‘Tea Party’ tax day protests brewed by lobbyists, corporate interests
Teabagging just isn’t what it used to be.
And with new revelations that the much anticipated April 15 anti-tax protests are being co-opted by establishment Republican groups and Washington, D.C.-based corporate lobbyists, the term “teabaggery” may well join “douchebaggery” in the pantheon of political recriminations.
While the Denver version of the national Feb. 28 “tea party” protests had a decidedly grassroots vibe — at least, as channeled by Ayn Rand — Wednesday’s events coinciding on Tax Day are being overshadowed by partisan front groups tied to multibillion-dollar corporate interests.
Not very John Galt-like.
The principal groups that have glommed onto the protests:
• Americans for Prosperity is led by Tim Phillips, a political strategist and an associate of ex-Christian Coalition chief Ralph Reed. The duo formed the consulting firm Century Strategies that excelled in launching fake grassroots groups, known as astroturf, for such luminaries as Enron, the People’s Republic of China and Indian casinos at the behest of now-jailed lobbyist Jack Abramoff. Century Strategies is also linked to Abramoff’s work to weaken worker protections in Northern Mariana Islands sweatshops — a scandal that touched then-U.S. Rep. Bob Schaffer of Fort Collins.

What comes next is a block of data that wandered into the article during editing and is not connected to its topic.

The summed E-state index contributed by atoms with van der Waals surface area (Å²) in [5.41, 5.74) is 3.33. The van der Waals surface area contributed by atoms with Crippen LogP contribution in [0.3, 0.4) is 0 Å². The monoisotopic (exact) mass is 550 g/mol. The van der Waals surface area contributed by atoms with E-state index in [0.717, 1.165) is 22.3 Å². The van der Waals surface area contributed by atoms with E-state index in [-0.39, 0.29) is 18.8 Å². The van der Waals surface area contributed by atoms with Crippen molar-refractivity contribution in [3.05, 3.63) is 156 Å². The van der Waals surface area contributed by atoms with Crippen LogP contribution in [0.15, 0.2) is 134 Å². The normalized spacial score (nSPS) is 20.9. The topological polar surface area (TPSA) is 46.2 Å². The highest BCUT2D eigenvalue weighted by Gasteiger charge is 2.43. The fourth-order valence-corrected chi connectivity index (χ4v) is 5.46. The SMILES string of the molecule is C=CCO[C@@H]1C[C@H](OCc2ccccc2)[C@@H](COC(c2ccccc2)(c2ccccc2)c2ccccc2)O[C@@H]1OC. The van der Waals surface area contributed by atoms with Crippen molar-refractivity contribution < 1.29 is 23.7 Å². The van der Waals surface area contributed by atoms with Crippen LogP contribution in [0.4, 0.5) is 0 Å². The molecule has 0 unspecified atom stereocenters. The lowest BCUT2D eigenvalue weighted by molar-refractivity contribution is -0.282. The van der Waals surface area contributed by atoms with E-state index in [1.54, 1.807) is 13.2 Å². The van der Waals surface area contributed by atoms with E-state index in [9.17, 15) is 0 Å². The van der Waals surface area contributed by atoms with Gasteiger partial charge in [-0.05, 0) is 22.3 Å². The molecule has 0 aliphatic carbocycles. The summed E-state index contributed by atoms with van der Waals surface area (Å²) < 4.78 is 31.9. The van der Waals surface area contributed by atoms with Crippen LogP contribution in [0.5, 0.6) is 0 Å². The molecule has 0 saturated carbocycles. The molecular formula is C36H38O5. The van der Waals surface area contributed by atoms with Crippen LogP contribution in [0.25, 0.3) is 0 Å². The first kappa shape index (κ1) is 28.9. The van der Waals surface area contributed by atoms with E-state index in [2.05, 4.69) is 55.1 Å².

AFP Colorado is led by Jim Pfaff, the former president and CEO of Focus on the Family-affiliated Colorado Family Institute.
• Former House Republican leader Dick Armey’s anti-tax group FreedomWorks is no stranger to Colorado politics, having carpetbagged its way into the 2006 Referenda C&D debate and 5th District and 7th District congressional races. Freedom Works was formed by the 2004 merger of the Citizens for a Sound Economy — which boasted a long history of astroturfing for corporate donors, such as illegal government wiretapping partner AT&T — and Empower America, which lobbied for Social Security privatization.
• American Solutions for Winning the Future is the purveyor of the not-so-grassroots-y professionally designed, four-color official tea party talking points tool kit. The conservative think tank is chaired by former Speaker of the House Newt Gingrich, who is allegedly flirting with a 2012 presidential bid, following a sparsely-attended Colorado campaign stump dress rehearsal at a July 2007 Muslims for America event.
When millionaire politicians and lobbyists working for billionaire corporate chieftains organize protests that are heavily promoted by FOX News, somebody’s getting bagged alright.
Besides the official site, the tea party fact-checking Web site, Save the Rich.com, also lists protest cities to help the angry rabble find local events.
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